The pro-life movement is not really the political province of conservative right-wingers alone, anyhow. That’s just a stereotype.

        • How is the MD entwined with conservative American politics?

          Simply because the people who hate them are the same?

          • What do you mean “the people who hate them are the same?”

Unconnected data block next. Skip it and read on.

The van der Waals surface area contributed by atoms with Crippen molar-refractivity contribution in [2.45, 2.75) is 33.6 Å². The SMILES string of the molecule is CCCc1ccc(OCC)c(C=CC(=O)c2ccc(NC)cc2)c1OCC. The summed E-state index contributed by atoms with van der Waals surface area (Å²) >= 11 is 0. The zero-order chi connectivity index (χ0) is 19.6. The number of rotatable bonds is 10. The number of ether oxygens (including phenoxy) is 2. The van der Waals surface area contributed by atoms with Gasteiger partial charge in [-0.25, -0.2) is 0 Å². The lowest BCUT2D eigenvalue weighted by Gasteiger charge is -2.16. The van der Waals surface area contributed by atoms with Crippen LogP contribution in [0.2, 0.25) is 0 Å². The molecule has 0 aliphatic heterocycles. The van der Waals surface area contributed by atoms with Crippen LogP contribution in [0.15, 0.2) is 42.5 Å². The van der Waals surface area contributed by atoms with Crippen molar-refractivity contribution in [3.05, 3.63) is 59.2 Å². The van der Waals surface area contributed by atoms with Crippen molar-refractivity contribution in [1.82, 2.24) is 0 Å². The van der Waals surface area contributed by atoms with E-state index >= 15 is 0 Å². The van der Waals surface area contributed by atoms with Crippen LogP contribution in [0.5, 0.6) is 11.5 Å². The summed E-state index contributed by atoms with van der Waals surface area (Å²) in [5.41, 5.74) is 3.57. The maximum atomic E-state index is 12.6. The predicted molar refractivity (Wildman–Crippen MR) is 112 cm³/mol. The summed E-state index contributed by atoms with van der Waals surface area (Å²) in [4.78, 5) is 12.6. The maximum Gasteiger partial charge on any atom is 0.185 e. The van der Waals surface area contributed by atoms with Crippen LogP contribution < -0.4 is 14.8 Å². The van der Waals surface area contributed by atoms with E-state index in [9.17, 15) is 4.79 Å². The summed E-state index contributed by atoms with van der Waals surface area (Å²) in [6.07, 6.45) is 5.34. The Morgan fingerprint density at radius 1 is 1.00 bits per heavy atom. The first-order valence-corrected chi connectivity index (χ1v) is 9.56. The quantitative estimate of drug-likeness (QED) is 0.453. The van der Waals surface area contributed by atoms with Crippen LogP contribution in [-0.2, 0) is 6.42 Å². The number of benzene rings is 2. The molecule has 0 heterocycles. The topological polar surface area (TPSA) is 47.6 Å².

The MD is the same old tired political game as the “moral majority” and all that crap. For many of us Christians out here, there are other issues that are important to us, particularly in how we live out our faith. I’m not just concerned with abortion as a practice, I’m also concerned about how our country’s corporate practices and how those impact the lives of people who are trying to scrape together money to raise families, to provide health care for their children, etc. I am not just concerned about homosexual “marriage” but also about the really high divorce rate, and how American materialism and a life divorced from true community, and those aforementioned corporate stresses, play into the breakdown of our homes.